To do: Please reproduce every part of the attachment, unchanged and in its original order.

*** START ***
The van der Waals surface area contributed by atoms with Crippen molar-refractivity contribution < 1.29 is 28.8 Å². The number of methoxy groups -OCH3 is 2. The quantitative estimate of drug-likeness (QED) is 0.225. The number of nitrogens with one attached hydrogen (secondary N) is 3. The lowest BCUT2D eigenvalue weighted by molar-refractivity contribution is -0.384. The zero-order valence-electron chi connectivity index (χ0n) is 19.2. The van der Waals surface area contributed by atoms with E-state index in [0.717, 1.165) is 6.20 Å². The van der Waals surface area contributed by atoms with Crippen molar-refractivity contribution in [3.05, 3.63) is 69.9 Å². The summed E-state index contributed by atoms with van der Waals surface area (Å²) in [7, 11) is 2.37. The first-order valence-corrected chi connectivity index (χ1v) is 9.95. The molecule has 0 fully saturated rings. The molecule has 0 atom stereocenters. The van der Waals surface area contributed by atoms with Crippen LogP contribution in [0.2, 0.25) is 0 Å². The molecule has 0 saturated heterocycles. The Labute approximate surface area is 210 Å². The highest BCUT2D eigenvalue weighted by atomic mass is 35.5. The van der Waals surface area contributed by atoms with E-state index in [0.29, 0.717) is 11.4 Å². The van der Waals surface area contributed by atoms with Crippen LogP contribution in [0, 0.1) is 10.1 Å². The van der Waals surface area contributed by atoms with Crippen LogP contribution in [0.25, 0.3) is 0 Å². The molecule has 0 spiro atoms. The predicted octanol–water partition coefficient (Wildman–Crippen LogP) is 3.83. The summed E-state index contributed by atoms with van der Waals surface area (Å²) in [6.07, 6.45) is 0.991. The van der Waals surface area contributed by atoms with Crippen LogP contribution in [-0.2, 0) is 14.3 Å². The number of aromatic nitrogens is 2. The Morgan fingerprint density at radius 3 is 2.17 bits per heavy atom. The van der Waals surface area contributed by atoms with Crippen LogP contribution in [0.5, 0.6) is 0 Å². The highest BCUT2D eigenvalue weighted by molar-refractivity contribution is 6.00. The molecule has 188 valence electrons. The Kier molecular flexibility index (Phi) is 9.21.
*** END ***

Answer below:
The van der Waals surface area contributed by atoms with Crippen molar-refractivity contribution < 1.29 is 28.8 Å². The number of methoxy groups -OCH3 is 2. The quantitative estimate of drug-likeness (QED) is 0.225. The number of nitrogens with one attached hydrogen (secondary N) is 3. The lowest BCUT2D eigenvalue weighted by molar-refractivity contribution is -0.384. The zero-order valence-electron chi connectivity index (χ0n) is 19.2. The van der Waals surface area contributed by atoms with E-state index in [0.717, 1.165) is 6.20 Å². The van der Waals surface area contributed by atoms with Crippen molar-refractivity contribution in [3.05, 3.63) is 69.9 Å². The summed E-state index contributed by atoms with van der Waals surface area (Å²) in [7, 11) is 2.37. The first-order valence-corrected chi connectivity index (χ1v) is 9.95. The molecule has 0 fully saturated rings. The molecule has 0 atom stereocenters. The van der Waals surface area contributed by atoms with Crippen LogP contribution in [0.2, 0.25) is 0 Å². The molecule has 0 saturated heterocycles. The Labute approximate surface area is 210 Å². The highest BCUT2D eigenvalue weighted by atomic mass is 35.5. The van der Waals surface area contributed by atoms with E-state index in [0.29, 0.717) is 11.4 Å². The van der Waals surface area contributed by atoms with Crippen LogP contribution in [0, 0.1) is 10.1 Å². The van der Waals surface area contributed by atoms with Crippen LogP contribution in [0.25, 0.3) is 0 Å². The molecule has 0 spiro atoms. The predicted octanol–water partition coefficient (Wildman–Crippen LogP) is 3.83. The summed E-state index contributed by atoms with van der Waals surface area (Å²) in [6.07, 6.45) is 0.991. The van der Waals surface area contributed by atoms with Crippen LogP contribution in [-0.2, 0) is 14.3 Å². The number of aromatic nitrogens is 2. The Morgan fingerprint density at radius 3 is 2.17 bits per heavy atom. The van der Waals surface area contributed by atoms with Crippen LogP contribution in [0.5, 0.6) is 0 Å². The highest BCUT2D eigenvalue weighted by molar-refractivity contribution is 6.00. The molecule has 188 valence electrons. The Kier molecular flexibility index (Phi) is 9.21.